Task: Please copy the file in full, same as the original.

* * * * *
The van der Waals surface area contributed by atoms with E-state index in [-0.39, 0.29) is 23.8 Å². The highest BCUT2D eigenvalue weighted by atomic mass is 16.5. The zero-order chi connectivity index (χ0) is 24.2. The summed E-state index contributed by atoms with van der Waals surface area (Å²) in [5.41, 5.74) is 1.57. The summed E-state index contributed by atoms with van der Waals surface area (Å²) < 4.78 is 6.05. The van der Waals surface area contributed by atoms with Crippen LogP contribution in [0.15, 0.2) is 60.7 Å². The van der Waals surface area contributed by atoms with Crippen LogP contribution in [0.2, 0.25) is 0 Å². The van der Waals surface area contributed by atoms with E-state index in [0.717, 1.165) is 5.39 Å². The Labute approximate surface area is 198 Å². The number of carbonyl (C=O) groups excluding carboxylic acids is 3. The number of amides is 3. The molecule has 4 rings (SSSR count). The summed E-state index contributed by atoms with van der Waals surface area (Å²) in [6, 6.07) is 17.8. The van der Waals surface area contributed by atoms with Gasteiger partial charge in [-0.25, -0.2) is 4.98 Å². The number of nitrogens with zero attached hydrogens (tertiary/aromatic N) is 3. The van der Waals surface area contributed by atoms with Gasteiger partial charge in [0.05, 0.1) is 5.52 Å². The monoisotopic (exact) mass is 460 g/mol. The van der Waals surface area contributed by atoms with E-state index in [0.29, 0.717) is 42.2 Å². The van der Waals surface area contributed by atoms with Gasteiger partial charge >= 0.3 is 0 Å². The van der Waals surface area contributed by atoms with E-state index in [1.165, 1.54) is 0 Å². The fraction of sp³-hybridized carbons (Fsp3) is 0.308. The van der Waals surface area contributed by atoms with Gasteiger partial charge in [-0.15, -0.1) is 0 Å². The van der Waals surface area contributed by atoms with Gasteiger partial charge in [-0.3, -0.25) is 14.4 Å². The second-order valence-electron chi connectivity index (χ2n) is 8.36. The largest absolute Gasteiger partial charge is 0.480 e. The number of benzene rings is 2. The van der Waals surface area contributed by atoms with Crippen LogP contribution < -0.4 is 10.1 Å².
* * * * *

The van der Waals surface area contributed by atoms with E-state index in [-0.39, 0.29) is 23.8 Å². The highest BCUT2D eigenvalue weighted by atomic mass is 16.5. The zero-order chi connectivity index (χ0) is 24.2. The summed E-state index contributed by atoms with van der Waals surface area (Å²) in [5.41, 5.74) is 1.57. The summed E-state index contributed by atoms with van der Waals surface area (Å²) < 4.78 is 6.05. The van der Waals surface area contributed by atoms with Crippen LogP contribution in [0.15, 0.2) is 60.7 Å². The van der Waals surface area contributed by atoms with Crippen LogP contribution in [0.2, 0.25) is 0 Å². The van der Waals surface area contributed by atoms with E-state index in [0.717, 1.165) is 5.39 Å². The Labute approximate surface area is 198 Å². The number of carbonyl (C=O) groups excluding carboxylic acids is 3. The number of amides is 3. The molecule has 4 rings (SSSR count). The summed E-state index contributed by atoms with van der Waals surface area (Å²) in [6, 6.07) is 17.8. The van der Waals surface area contributed by atoms with Gasteiger partial charge in [-0.25, -0.2) is 4.98 Å². The number of nitrogens with zero attached hydrogens (tertiary/aromatic N) is 3. The van der Waals surface area contributed by atoms with Gasteiger partial charge in [0.05, 0.1) is 5.52 Å². The monoisotopic (exact) mass is 460 g/mol. The van der Waals surface area contributed by atoms with E-state index in [0.29, 0.717) is 42.2 Å². The van der Waals surface area contributed by atoms with Gasteiger partial charge >= 0.3 is 0 Å². The van der Waals surface area contributed by atoms with E-state index in [1.165, 1.54) is 0 Å². The fraction of sp³-hybridized carbons (Fsp3) is 0.308. The van der Waals surface area contributed by atoms with Gasteiger partial charge in [-0.15, -0.1) is 0 Å². The van der Waals surface area contributed by atoms with Gasteiger partial charge in [-0.3, -0.25) is 14.4 Å². The second-order valence-electron chi connectivity index (χ2n) is 8.36. The largest absolute Gasteiger partial charge is 0.480 e. The number of benzene rings is 2. The van der Waals surface area contributed by atoms with Crippen LogP contribution < -0.4 is 10.1 Å².